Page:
SEC commissioner Mike Slive sent a ripple across campuses all over the country last month at the SEC media days when he unveiled several sweeping proposals aimed at cleaning up college sports and bringing the focus back to what happens on the field.

Amid some of the scandals that have rocked college football over the past year, Slive proposed everything from raising GPA requirements for incoming freshman athletes, to doing away with some of the petty recruiting rules, to making scholarships a multi-year deal.

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AP Photo/ Butch DillSEC commissioner Mike Slive is a proponent of paying for an athlete's full cost of attendance.
He also advocated full-cost-of-attendance scholarships, which would bump up the value of scholarships for all college athletes.

Obviously, he’s been a busy man.

He’s also like any other SEC fan. He can’t wait for football to start and took some time recently to tackle some of the most pressing questions out there as we get ready for what will be the 20th season since the SEC expanded and split into two divisions in 1992:

What type of reaction have you received, both good and bad, from some of your proposals?

Mike Slive: It’s really covered the spectrum. There were a lot of people who thanked me for doing it and getting the ball rolling. Obviously, some people disagreed with various parts of it. For example, some of our coaches were concerned about the 2.5 GPA, but were very pleased that someone would bring up the text messaging and phone calls and bumps in recruiting and getting rid of legislation that really isn’t at the heart of what we’re concerned about. So there was something for everyone in there. But most of all, I had a sense that people were glad that someone stepped up and said, ‘Let’s start this dialogue. Let’s get a national agenda for change and maybe give everyone something to chew on at the upcoming presidential retreat.’ ”

When might we see some of these proposals put into place, within the next year or much further down the road?

MS: That’s the 64-dollar question. It will be interesting after the retreat how NCAA president Mark Emmert decides what the process will be for moving ahead. I’m not sure. It’s his prerogative as the president of the NCAA to make that determination.

Where’s your pride level in seeing the SEC win five straight national championships in football?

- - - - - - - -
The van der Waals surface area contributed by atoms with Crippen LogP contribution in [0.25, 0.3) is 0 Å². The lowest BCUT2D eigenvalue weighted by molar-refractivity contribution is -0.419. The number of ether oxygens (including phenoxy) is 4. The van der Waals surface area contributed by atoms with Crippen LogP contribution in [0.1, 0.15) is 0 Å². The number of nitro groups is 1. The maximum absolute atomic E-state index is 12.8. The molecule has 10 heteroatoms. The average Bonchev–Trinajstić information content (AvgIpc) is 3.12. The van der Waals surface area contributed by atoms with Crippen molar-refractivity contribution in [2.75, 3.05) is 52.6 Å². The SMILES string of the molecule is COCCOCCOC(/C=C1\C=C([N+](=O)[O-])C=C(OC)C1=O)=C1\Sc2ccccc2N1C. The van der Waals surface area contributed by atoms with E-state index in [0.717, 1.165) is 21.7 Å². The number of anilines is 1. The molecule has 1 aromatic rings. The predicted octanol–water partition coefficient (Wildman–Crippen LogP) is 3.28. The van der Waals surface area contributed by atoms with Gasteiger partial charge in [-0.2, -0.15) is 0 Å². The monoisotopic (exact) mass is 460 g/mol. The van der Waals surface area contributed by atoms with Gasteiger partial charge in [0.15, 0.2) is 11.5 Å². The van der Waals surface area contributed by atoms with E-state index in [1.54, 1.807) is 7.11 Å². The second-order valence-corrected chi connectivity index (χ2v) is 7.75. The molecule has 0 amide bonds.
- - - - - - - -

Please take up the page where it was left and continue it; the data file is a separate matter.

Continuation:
MS: We take great pride in the five in a row. At the same time, what makes it even more astounding is that we’ve won three national championships in baseball in a row at the same time. And in this past year, we won an additional five national championships. So the pride actually is not only in the football record, but in the quality of what all of our kids are doing in all of the sports.

With the success on the field, there have also been a number of NCAA investigations involving SEC football programs and multiple SEC schools now on NCAA probation. How disappointing is it to see that after making the proclamation earlier this decade that the SEC would be probation-free?

MS: It absolutely has been a priority of mine (to avoid NCAA trouble), and we made significant progress up through 2008 when we had just one track program on probation, and we’ve had some setbacks since that time. Am I disappointed? Yes. Do I want to put an end to it? Yes. If there’s a positive, it’s how our institutions have handled it. I think LSU is an example here recently of how our institutions have reacted to these matters. I was very pleased to see that LSU was rewarded for that. What’s of concern, as I said in my talk, is that we have issues from the Atlantic to the Pacific, from the Gulf to the Great Lakes. These cases have brought things to a bit of a head, and we have to rely on the NCAA enforcement process to deal with the issues going forward. But what’s clear now is that this is not an SEC matter. This is now a matter for all conferences.

What do you make of the Auburn investigation remaining open, and do you feel Auburn’s frustration that it has lingered for as long as it has?

MS: As I said in my talk, part of the enforcement process that needs serious attention is the timeliness, and one of the suggestions I’ve made is that let’s make sure we know what we really want to focus on so that the enforcement staff can be clear and utilize their resources in cases in which it goes to the heart and soul of integrity and not on some of these other issues we’ve been spending a lot of time on.

The Big Ten recently announced that it would go to a nine-game league schedule in 2017. Do you see any chance that the SEC would follow suit and go from eight games to nine games?

MS: Since I’ve been here, there’s been no sentiment to go to nine. It’s come up a couple of times, but not in depth. So as we talk here today, there have been no serious discussions about going to nine.